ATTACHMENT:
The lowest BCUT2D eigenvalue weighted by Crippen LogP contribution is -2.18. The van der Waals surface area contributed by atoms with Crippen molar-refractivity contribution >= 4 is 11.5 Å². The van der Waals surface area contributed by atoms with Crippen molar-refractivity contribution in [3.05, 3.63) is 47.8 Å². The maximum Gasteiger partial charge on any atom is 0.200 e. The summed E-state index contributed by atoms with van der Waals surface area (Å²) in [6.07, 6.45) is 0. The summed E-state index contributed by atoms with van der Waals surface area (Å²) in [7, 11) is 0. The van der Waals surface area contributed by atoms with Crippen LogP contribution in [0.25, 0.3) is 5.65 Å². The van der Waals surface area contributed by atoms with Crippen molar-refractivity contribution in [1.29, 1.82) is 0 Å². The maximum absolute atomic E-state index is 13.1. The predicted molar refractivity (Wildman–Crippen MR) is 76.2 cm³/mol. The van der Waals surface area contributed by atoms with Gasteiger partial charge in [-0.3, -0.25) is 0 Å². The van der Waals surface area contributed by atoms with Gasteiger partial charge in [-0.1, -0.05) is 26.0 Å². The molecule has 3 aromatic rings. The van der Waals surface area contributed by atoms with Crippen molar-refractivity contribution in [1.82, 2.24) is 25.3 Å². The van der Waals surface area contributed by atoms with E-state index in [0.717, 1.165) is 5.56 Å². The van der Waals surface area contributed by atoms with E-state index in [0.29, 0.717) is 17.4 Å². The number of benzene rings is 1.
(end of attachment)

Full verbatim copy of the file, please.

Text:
The lowest BCUT2D eigenvalue weighted by Crippen LogP contribution is -2.18. The van der Waals surface area contributed by atoms with Crippen molar-refractivity contribution >= 4 is 11.5 Å². The van der Waals surface area contributed by atoms with Crippen molar-refractivity contribution in [3.05, 3.63) is 47.8 Å². The maximum Gasteiger partial charge on any atom is 0.200 e. The summed E-state index contributed by atoms with van der Waals surface area (Å²) in [6.07, 6.45) is 0. The summed E-state index contributed by atoms with van der Waals surface area (Å²) in [7, 11) is 0. The van der Waals surface area contributed by atoms with Crippen LogP contribution in [0.25, 0.3) is 5.65 Å². The van der Waals surface area contributed by atoms with Crippen molar-refractivity contribution in [1.29, 1.82) is 0 Å². The maximum absolute atomic E-state index is 13.1. The predicted molar refractivity (Wildman–Crippen MR) is 76.2 cm³/mol. The van der Waals surface area contributed by atoms with Gasteiger partial charge in [-0.3, -0.25) is 0 Å². The van der Waals surface area contributed by atoms with Gasteiger partial charge in [-0.1, -0.05) is 26.0 Å². The molecule has 3 aromatic rings. The van der Waals surface area contributed by atoms with Crippen molar-refractivity contribution in [1.82, 2.24) is 25.3 Å². The van der Waals surface area contributed by atoms with E-state index in [0.717, 1.165) is 5.56 Å². The van der Waals surface area contributed by atoms with E-state index in [0.29, 0.717) is 17.4 Å². The number of benzene rings is 1.